This afternoon, after a wave of criticism, the government finally published a controversial report on the impact of migrants on British jobs – adding to a coalition row over immigration policy. Yesterday, we reported that Downing Street were blocking the publication of the politically sensitive report which revealed the impact of immigration on the job prospects of British workers is well below that claimed by ministers. The joint Home Office and Business Department report acknowledges that the impacts of migration on the UK are complex and wide-ranging, affecting economic, social and cultural aspects of life in the UK. The report, which was compiled by government analysts, concludes that there is “little evidence” migrant workers have a “statistically significant” impact on jobs of British workers, especially when the economy is strong.
The analysts state that although it was difficult to predict the impacts of future migration on native employment with any great degree of certainty, they were able to make an informed judgement based on existing evidence to provide the following conclusions:
- There is relatively little evidence that migration has caused statistically significant displacement of UK natives from the labour market in periods when the economy has been strong. However, in line with some recent studies, there is evidence for some labour market displacement in recent years when the economy was in recession.
- Displacement effects are also more likely to be identified in periods when net migration volumes are high, rather than when volumes are low – so analyses that focus on data prior to the 2000s are less likely to find any impacts. In addition, where displacement effects are observed, these tend to be concentrated on low skilled natives.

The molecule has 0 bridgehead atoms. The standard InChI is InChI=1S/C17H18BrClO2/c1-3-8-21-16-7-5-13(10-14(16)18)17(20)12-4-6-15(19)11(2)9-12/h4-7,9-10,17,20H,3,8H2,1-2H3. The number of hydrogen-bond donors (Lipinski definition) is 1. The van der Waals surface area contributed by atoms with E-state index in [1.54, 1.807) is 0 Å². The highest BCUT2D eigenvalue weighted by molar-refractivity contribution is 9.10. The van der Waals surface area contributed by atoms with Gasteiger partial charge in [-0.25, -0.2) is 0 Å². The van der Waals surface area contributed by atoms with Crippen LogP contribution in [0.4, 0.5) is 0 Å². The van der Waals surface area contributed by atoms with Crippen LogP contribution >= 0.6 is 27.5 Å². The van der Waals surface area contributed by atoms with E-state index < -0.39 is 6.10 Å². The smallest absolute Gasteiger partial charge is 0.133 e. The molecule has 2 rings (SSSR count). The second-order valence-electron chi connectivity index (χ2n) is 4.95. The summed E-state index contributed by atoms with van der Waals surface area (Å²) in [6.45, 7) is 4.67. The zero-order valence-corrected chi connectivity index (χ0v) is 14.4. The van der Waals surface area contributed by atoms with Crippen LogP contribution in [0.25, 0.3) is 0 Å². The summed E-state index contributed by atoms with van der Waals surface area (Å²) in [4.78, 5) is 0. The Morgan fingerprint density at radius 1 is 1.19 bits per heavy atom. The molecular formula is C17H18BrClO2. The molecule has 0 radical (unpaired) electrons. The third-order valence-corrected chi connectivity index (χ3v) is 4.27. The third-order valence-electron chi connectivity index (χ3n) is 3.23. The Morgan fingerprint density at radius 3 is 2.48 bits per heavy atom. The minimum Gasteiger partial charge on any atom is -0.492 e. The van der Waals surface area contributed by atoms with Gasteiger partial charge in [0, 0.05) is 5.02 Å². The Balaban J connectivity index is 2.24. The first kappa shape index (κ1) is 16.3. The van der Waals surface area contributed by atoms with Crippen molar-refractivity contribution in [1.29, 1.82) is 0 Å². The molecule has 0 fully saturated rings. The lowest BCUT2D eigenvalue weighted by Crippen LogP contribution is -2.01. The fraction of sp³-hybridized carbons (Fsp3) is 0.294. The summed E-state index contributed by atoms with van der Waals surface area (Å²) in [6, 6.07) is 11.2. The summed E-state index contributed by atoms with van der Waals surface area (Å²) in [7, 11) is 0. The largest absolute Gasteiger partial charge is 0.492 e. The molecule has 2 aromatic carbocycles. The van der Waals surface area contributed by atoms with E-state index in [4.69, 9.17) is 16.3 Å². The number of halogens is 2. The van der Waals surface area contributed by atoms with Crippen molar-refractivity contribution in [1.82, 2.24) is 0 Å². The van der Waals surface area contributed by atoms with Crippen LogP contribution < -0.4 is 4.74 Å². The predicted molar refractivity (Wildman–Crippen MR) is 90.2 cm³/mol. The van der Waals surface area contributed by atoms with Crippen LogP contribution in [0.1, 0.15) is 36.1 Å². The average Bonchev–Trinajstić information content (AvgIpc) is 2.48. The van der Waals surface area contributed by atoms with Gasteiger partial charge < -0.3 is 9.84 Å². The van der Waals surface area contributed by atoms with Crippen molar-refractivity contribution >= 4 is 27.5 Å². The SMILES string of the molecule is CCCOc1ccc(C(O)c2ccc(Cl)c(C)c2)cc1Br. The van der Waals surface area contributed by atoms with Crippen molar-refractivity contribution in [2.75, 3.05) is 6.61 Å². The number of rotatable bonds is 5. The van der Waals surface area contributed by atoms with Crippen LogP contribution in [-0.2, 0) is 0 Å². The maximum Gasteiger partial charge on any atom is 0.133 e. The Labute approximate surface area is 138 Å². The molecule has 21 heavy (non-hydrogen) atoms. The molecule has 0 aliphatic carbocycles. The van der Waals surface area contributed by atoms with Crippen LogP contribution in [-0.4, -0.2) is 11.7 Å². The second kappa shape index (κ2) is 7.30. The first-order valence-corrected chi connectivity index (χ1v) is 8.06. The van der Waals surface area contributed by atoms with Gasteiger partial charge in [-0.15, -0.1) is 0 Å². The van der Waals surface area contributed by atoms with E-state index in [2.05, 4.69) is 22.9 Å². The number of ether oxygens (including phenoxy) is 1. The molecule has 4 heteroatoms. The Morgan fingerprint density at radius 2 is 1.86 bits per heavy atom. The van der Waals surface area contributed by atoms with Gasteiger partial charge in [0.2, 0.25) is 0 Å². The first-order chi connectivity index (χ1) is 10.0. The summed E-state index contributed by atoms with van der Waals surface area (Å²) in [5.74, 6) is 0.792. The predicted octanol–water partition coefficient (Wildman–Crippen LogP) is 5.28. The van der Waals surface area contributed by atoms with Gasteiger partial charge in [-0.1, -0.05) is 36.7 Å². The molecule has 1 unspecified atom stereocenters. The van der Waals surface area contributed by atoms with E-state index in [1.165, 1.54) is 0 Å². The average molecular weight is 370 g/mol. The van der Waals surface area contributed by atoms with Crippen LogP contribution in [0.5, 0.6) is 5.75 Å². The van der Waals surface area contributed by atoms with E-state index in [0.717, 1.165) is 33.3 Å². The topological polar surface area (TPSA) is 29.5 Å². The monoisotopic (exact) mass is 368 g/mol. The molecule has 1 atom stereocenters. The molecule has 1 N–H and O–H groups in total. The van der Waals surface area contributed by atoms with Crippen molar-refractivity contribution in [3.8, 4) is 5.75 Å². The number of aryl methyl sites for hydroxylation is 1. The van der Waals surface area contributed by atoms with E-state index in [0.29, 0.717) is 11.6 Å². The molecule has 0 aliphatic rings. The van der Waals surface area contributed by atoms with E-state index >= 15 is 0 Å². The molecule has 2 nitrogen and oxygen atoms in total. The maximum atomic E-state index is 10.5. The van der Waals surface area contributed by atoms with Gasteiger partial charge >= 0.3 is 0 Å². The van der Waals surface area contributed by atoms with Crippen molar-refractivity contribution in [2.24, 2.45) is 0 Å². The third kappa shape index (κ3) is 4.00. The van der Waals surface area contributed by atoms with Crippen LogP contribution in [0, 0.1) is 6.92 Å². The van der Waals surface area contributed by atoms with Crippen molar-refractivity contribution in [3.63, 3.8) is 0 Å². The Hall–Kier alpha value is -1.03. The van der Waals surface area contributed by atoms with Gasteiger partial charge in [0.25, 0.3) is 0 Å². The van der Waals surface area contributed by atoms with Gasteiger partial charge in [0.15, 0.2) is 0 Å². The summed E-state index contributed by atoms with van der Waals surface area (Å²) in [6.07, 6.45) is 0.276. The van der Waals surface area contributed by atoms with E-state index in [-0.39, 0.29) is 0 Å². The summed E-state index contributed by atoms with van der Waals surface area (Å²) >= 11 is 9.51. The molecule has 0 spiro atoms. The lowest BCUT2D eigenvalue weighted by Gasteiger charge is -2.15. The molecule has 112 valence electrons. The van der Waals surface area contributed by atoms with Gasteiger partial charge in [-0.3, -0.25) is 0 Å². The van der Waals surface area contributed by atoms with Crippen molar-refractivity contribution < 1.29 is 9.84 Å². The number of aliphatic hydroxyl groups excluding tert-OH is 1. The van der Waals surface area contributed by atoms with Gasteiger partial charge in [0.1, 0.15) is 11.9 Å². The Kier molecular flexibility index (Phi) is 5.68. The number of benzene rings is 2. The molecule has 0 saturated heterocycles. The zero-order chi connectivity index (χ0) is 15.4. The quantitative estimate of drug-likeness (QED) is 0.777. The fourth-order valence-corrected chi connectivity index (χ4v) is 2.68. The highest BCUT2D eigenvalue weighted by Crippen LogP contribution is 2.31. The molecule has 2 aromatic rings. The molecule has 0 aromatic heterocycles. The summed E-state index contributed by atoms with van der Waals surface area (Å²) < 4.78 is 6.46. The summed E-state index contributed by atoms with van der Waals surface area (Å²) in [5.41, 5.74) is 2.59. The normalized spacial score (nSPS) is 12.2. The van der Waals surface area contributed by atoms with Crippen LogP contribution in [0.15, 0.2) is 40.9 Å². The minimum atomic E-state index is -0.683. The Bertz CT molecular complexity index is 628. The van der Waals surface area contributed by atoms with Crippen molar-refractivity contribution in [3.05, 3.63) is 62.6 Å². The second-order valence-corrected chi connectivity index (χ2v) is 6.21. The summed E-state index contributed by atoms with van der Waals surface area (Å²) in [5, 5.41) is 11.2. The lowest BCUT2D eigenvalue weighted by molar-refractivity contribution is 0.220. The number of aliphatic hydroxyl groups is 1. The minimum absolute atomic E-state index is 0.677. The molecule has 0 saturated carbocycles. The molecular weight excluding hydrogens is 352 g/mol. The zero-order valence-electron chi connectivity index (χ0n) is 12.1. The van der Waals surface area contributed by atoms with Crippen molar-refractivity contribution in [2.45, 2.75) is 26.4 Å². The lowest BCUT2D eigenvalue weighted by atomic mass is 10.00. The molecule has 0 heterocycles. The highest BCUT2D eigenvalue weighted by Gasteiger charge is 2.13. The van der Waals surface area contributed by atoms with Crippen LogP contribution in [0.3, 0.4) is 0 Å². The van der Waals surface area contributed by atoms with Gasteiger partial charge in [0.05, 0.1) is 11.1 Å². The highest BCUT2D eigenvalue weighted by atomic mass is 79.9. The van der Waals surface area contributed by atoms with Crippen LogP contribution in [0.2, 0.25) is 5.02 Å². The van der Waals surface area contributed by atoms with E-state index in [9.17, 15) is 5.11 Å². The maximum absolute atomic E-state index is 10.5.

- This suggests that the labour market adjusts to increased net migration when economic conditions are good. But during a recession, and when net migration volumes are high as in recent years, it appears that the labour market adjusts at a slower rate and some short-term impacts are observed.
- To date there has been little evidence in the literature of a statistically significant impact from EU migration on native employment outcomes, although significant EU migration is still a relatively recent phenomenon and this does not imply that impacts do not occur in some circumstances.
- The evidence also suggests that where there has been a displacement effect from a particular cohort of migrants, this dissipates over time – that is, any displacement impacts from one set of new arrivals gradually decline as the labour market adjusts, as predicted by economic theory.